SALON DU BOURGET, France -- In September, Japan will receive the first of its 17 V-22 Ospreys and become the first international buyer to fly the one-of-a-kind tiltrotor aircraft. But other nations may not be far behind.
In an interview with Military.com here at the Paris Air Show, Marine Col. Dan Robinson, the military's V-22 Joint Program Manager, indicated it's likely that more countries will sign on as part of the Osprey's third multi-year procurement contract, expected to be negotiated before the end of this year.
"In general, there's a lot of interest in the capability of the platform in terms of what it can do, its flexibility in terms of being able to take off and land vertically yet still have that speed and range capability. It covers a spectrum of different mission sets," Robinson said.
"So we have a lot of folks looking at the aircraft in terms of what it can do, how the Marines have used it, how the Air Force has used it, and now the Navy is on board with carrier onboard delivery capabilities that that brings as well," he added.
Japan reportedly plans to base several of its Ospreys on the helicopter carrier Izumo, and deploy more to the East China Sea to defend its territorial holdings. It will receive four of the aircraft as part of the already-completed second multi-year procurement lot, and the remainder in the third lot.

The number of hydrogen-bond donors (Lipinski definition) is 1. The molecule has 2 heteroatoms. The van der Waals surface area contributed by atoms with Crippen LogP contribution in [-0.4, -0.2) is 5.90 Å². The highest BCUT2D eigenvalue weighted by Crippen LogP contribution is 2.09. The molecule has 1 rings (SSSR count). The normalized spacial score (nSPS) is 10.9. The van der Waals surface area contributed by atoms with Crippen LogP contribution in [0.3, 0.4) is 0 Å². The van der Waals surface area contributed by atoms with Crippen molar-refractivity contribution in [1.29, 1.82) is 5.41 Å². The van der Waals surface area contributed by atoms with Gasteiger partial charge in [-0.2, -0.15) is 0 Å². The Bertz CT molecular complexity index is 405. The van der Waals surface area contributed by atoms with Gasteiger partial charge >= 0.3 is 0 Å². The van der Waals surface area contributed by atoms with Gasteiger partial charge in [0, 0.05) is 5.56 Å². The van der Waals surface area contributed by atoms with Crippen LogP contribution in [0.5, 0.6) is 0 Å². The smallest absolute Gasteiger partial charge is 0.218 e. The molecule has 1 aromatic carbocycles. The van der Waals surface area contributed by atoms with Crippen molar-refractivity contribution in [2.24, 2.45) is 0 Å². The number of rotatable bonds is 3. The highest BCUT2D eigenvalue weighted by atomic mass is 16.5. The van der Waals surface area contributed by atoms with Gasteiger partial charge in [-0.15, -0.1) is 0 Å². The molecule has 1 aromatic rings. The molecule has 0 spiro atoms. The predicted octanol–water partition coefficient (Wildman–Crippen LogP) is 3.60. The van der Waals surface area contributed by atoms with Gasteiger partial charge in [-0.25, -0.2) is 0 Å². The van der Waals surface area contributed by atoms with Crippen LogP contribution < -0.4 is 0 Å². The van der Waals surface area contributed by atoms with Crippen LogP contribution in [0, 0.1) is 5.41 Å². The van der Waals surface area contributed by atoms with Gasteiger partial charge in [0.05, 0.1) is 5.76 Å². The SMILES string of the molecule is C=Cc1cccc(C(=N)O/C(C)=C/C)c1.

The Navy also plans to buy 48 slightly modified Ospreys, a new variant that will be known as the CMV-22 and designed with greater fuel capacity for slightly longer range. While 44 of the aircraft will be used to replace aging C-2 Greyhound planes for delivery of cargo and personnel to aircraft carriers, a briefing reviewed by Military.com shows other missions for the souped-up Ospreys may include personnel recovery and special warfare.
"The options are as wide as what you can think of to put on the back of a V-22 and execute a mission," Robinson said of other ways the Navy may opt to use its Osprey fleet.
The Navy's Ospreys will be procured in fiscal 2018, pending approval of the multi-year buy, and delivered in 2020, with operational units standing up the following year. New Navy Osprey pilots will train with Marine Medium Tiltrotor Training Squadron 204, the Corps' Osprey training squadron based at New River, North Carolina. Japanese aviators are already training at the facility ahead of the Osprey delivery this fall.
While the Osprey battled through years of bad press after several high-profile crashes early in its development, officials said the aircraft is emerging as a versatile powerhouse -- one they say actually has the best safety record of a Marine Corps aircraft.
"It's a very exciting time," Robinson said. "I've seen some significant changes to the program in terms of the Navy coming on board and international sales, and I'm just excited about the future of the V-22. If you can imagine some mission that you need to do, the V-22 is definitely in the mix for a platform to execute that mission."